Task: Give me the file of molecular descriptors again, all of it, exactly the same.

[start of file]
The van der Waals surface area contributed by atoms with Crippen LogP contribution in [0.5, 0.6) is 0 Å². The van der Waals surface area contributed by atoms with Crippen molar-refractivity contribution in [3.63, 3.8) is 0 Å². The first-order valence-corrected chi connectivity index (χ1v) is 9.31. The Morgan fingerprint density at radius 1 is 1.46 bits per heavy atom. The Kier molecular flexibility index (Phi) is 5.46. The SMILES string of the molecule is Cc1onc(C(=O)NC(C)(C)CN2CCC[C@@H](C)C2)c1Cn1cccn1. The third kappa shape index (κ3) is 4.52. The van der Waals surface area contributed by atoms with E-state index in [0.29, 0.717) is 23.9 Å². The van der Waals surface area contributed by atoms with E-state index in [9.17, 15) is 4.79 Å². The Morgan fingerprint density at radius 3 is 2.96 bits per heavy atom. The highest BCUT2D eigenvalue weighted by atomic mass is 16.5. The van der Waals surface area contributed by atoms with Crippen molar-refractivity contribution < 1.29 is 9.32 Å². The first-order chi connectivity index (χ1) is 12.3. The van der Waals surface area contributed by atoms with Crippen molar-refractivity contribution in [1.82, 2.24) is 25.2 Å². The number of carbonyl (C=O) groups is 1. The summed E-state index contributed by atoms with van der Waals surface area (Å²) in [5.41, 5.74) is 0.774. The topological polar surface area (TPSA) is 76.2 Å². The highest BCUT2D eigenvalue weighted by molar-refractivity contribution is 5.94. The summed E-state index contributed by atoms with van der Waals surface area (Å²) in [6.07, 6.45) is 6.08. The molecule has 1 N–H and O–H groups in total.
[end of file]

The van der Waals surface area contributed by atoms with Crippen LogP contribution in [0.5, 0.6) is 0 Å². The van der Waals surface area contributed by atoms with Crippen molar-refractivity contribution in [3.63, 3.8) is 0 Å². The first-order valence-corrected chi connectivity index (χ1v) is 9.31. The Morgan fingerprint density at radius 1 is 1.46 bits per heavy atom. The Kier molecular flexibility index (Phi) is 5.46. The SMILES string of the molecule is Cc1onc(C(=O)NC(C)(C)CN2CCC[C@@H](C)C2)c1Cn1cccn1. The third kappa shape index (κ3) is 4.52. The van der Waals surface area contributed by atoms with E-state index in [0.29, 0.717) is 23.9 Å². The van der Waals surface area contributed by atoms with E-state index in [9.17, 15) is 4.79 Å². The Morgan fingerprint density at radius 3 is 2.96 bits per heavy atom. The highest BCUT2D eigenvalue weighted by atomic mass is 16.5. The van der Waals surface area contributed by atoms with Crippen molar-refractivity contribution < 1.29 is 9.32 Å². The first-order chi connectivity index (χ1) is 12.3. The van der Waals surface area contributed by atoms with Crippen molar-refractivity contribution in [1.82, 2.24) is 25.2 Å². The number of carbonyl (C=O) groups is 1. The summed E-state index contributed by atoms with van der Waals surface area (Å²) in [5.41, 5.74) is 0.774. The topological polar surface area (TPSA) is 76.2 Å². The highest BCUT2D eigenvalue weighted by molar-refractivity contribution is 5.94. The summed E-state index contributed by atoms with van der Waals surface area (Å²) in [6.07, 6.45) is 6.08. The molecule has 1 N–H and O–H groups in total.